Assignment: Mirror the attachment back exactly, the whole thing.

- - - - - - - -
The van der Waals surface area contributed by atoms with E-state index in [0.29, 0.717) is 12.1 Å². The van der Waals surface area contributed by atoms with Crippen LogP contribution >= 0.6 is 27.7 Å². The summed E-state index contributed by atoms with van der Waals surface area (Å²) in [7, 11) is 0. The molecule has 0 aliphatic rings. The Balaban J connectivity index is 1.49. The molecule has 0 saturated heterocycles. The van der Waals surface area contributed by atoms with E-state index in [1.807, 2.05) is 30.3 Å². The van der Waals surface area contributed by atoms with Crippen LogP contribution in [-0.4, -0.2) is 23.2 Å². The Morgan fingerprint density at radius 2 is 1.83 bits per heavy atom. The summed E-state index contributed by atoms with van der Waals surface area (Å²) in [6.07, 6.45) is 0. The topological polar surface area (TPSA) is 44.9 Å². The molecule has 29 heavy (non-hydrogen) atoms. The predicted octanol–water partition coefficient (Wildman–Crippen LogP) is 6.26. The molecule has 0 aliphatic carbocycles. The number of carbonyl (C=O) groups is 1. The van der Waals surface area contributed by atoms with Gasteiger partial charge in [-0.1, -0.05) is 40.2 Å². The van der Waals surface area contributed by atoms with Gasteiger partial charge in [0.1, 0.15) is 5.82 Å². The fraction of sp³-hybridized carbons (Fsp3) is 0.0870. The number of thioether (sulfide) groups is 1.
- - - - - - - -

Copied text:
The van der Waals surface area contributed by atoms with E-state index in [0.29, 0.717) is 12.1 Å². The van der Waals surface area contributed by atoms with Crippen LogP contribution >= 0.6 is 27.7 Å². The summed E-state index contributed by atoms with van der Waals surface area (Å²) in [7, 11) is 0. The molecule has 0 aliphatic rings. The Balaban J connectivity index is 1.49. The molecule has 0 saturated heterocycles. The van der Waals surface area contributed by atoms with E-state index in [1.807, 2.05) is 30.3 Å². The van der Waals surface area contributed by atoms with Crippen LogP contribution in [-0.4, -0.2) is 23.2 Å². The Morgan fingerprint density at radius 2 is 1.83 bits per heavy atom. The summed E-state index contributed by atoms with van der Waals surface area (Å²) in [6.07, 6.45) is 0. The topological polar surface area (TPSA) is 44.9 Å². The molecule has 29 heavy (non-hydrogen) atoms. The predicted octanol–water partition coefficient (Wildman–Crippen LogP) is 6.26. The molecule has 0 aliphatic carbocycles. The number of carbonyl (C=O) groups is 1. The van der Waals surface area contributed by atoms with Gasteiger partial charge in [-0.1, -0.05) is 40.2 Å². The van der Waals surface area contributed by atoms with Gasteiger partial charge in [0.1, 0.15) is 5.82 Å². The fraction of sp³-hybridized carbons (Fsp3) is 0.0870. The number of thioether (sulfide) groups is 1.